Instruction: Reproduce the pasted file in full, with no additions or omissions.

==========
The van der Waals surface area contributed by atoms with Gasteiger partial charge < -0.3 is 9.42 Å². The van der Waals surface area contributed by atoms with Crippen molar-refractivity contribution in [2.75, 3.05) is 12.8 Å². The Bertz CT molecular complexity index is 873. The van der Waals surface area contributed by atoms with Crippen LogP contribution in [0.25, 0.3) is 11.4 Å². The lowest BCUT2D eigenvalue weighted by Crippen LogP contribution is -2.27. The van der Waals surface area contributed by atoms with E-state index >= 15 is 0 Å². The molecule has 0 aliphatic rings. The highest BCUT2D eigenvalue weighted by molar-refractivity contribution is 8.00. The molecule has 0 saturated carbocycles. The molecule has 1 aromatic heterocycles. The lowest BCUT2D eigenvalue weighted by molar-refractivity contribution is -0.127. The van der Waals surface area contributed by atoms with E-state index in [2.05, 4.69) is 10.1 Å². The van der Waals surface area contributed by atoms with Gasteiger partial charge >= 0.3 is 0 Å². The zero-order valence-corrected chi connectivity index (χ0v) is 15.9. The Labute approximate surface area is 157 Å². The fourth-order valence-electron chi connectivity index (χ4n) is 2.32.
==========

The van der Waals surface area contributed by atoms with Gasteiger partial charge < -0.3 is 9.42 Å². The van der Waals surface area contributed by atoms with Crippen molar-refractivity contribution in [2.75, 3.05) is 12.8 Å². The Bertz CT molecular complexity index is 873. The van der Waals surface area contributed by atoms with Crippen LogP contribution in [0.25, 0.3) is 11.4 Å². The lowest BCUT2D eigenvalue weighted by Crippen LogP contribution is -2.27. The van der Waals surface area contributed by atoms with E-state index >= 15 is 0 Å². The molecule has 0 aliphatic rings. The highest BCUT2D eigenvalue weighted by molar-refractivity contribution is 8.00. The molecule has 0 saturated carbocycles. The molecule has 1 aromatic heterocycles. The lowest BCUT2D eigenvalue weighted by molar-refractivity contribution is -0.127. The van der Waals surface area contributed by atoms with E-state index in [2.05, 4.69) is 10.1 Å². The van der Waals surface area contributed by atoms with Gasteiger partial charge >= 0.3 is 0 Å². The zero-order valence-corrected chi connectivity index (χ0v) is 15.9. The Labute approximate surface area is 157 Å². The fourth-order valence-electron chi connectivity index (χ4n) is 2.32.